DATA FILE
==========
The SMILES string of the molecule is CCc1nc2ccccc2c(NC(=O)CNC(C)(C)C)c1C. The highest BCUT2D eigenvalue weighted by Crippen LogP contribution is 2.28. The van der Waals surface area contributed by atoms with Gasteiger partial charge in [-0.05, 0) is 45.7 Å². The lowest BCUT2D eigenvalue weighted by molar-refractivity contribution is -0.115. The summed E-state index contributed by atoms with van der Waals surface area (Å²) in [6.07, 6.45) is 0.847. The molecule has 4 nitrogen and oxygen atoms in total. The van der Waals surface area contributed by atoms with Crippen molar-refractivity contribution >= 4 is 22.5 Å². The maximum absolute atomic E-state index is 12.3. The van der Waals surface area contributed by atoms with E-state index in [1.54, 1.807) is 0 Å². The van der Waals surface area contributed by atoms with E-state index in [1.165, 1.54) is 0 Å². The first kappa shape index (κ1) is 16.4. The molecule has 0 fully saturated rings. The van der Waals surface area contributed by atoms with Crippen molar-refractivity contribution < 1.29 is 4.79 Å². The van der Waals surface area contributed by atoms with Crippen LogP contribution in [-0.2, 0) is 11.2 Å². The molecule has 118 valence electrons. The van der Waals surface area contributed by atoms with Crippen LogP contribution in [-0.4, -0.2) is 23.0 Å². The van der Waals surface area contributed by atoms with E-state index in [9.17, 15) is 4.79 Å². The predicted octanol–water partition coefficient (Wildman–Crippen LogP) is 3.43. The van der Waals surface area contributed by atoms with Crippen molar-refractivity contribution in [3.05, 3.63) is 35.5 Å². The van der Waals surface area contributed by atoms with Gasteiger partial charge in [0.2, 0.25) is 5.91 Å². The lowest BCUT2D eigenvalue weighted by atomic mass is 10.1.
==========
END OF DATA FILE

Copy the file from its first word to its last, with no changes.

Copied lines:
The SMILES string of the molecule is CCc1nc2ccccc2c(NC(=O)CNC(C)(C)C)c1C. The highest BCUT2D eigenvalue weighted by Crippen LogP contribution is 2.28. The van der Waals surface area contributed by atoms with Gasteiger partial charge in [-0.05, 0) is 45.7 Å². The lowest BCUT2D eigenvalue weighted by molar-refractivity contribution is -0.115. The summed E-state index contributed by atoms with van der Waals surface area (Å²) in [6.07, 6.45) is 0.847. The molecule has 4 nitrogen and oxygen atoms in total. The van der Waals surface area contributed by atoms with Crippen molar-refractivity contribution >= 4 is 22.5 Å². The maximum absolute atomic E-state index is 12.3. The van der Waals surface area contributed by atoms with E-state index in [1.54, 1.807) is 0 Å². The van der Waals surface area contributed by atoms with E-state index in [1.165, 1.54) is 0 Å². The first kappa shape index (κ1) is 16.4. The molecule has 0 fully saturated rings. The van der Waals surface area contributed by atoms with Crippen molar-refractivity contribution < 1.29 is 4.79 Å². The van der Waals surface area contributed by atoms with Crippen LogP contribution in [-0.2, 0) is 11.2 Å². The molecule has 118 valence electrons. The van der Waals surface area contributed by atoms with Crippen LogP contribution in [-0.4, -0.2) is 23.0 Å². The van der Waals surface area contributed by atoms with E-state index in [9.17, 15) is 4.79 Å². The predicted octanol–water partition coefficient (Wildman–Crippen LogP) is 3.43. The van der Waals surface area contributed by atoms with Crippen molar-refractivity contribution in [3.05, 3.63) is 35.5 Å². The van der Waals surface area contributed by atoms with Gasteiger partial charge in [0.2, 0.25) is 5.91 Å². The lowest BCUT2D eigenvalue weighted by atomic mass is 10.1.